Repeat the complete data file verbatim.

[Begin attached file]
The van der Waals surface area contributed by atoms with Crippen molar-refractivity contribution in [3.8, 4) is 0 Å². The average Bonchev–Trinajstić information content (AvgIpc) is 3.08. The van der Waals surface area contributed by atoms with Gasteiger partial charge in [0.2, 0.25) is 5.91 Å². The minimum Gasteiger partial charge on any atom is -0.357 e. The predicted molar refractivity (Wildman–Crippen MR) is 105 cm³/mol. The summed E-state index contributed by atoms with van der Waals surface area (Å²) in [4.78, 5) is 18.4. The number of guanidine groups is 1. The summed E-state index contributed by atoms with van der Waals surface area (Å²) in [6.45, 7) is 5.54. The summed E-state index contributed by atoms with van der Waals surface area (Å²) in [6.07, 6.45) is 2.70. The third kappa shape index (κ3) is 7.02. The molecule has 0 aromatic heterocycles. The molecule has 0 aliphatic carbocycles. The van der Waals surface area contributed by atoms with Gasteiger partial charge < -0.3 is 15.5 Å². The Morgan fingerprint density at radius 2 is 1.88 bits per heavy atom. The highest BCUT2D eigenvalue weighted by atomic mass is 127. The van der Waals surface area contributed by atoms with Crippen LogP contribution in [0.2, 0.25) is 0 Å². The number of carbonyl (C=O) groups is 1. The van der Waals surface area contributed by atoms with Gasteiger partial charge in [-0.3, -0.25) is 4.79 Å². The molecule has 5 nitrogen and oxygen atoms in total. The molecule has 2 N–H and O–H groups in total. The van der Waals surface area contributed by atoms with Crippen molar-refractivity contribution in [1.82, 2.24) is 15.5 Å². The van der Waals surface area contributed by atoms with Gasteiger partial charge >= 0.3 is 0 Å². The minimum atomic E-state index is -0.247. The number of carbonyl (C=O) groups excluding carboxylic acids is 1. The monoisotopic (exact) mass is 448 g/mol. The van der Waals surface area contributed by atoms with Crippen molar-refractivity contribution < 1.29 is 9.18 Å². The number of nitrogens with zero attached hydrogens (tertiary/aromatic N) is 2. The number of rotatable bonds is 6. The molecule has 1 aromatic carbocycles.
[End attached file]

The van der Waals surface area contributed by atoms with Crippen molar-refractivity contribution in [3.8, 4) is 0 Å². The average Bonchev–Trinajstić information content (AvgIpc) is 3.08. The van der Waals surface area contributed by atoms with Gasteiger partial charge in [0.2, 0.25) is 5.91 Å². The minimum Gasteiger partial charge on any atom is -0.357 e. The predicted molar refractivity (Wildman–Crippen MR) is 105 cm³/mol. The summed E-state index contributed by atoms with van der Waals surface area (Å²) in [4.78, 5) is 18.4. The number of guanidine groups is 1. The summed E-state index contributed by atoms with van der Waals surface area (Å²) in [6.45, 7) is 5.54. The summed E-state index contributed by atoms with van der Waals surface area (Å²) in [6.07, 6.45) is 2.70. The third kappa shape index (κ3) is 7.02. The molecule has 0 aromatic heterocycles. The molecule has 0 aliphatic carbocycles. The van der Waals surface area contributed by atoms with Gasteiger partial charge < -0.3 is 15.5 Å². The Morgan fingerprint density at radius 2 is 1.88 bits per heavy atom. The highest BCUT2D eigenvalue weighted by atomic mass is 127. The van der Waals surface area contributed by atoms with Crippen LogP contribution in [0.2, 0.25) is 0 Å². The number of carbonyl (C=O) groups is 1. The van der Waals surface area contributed by atoms with Gasteiger partial charge in [-0.3, -0.25) is 4.79 Å². The molecule has 5 nitrogen and oxygen atoms in total. The molecule has 2 N–H and O–H groups in total. The van der Waals surface area contributed by atoms with Crippen molar-refractivity contribution in [1.82, 2.24) is 15.5 Å². The van der Waals surface area contributed by atoms with Gasteiger partial charge >= 0.3 is 0 Å². The minimum atomic E-state index is -0.247. The number of carbonyl (C=O) groups excluding carboxylic acids is 1. The monoisotopic (exact) mass is 448 g/mol. The van der Waals surface area contributed by atoms with Crippen molar-refractivity contribution < 1.29 is 9.18 Å². The number of nitrogens with zero attached hydrogens (tertiary/aromatic N) is 2. The number of rotatable bonds is 6. The molecule has 1 aromatic carbocycles.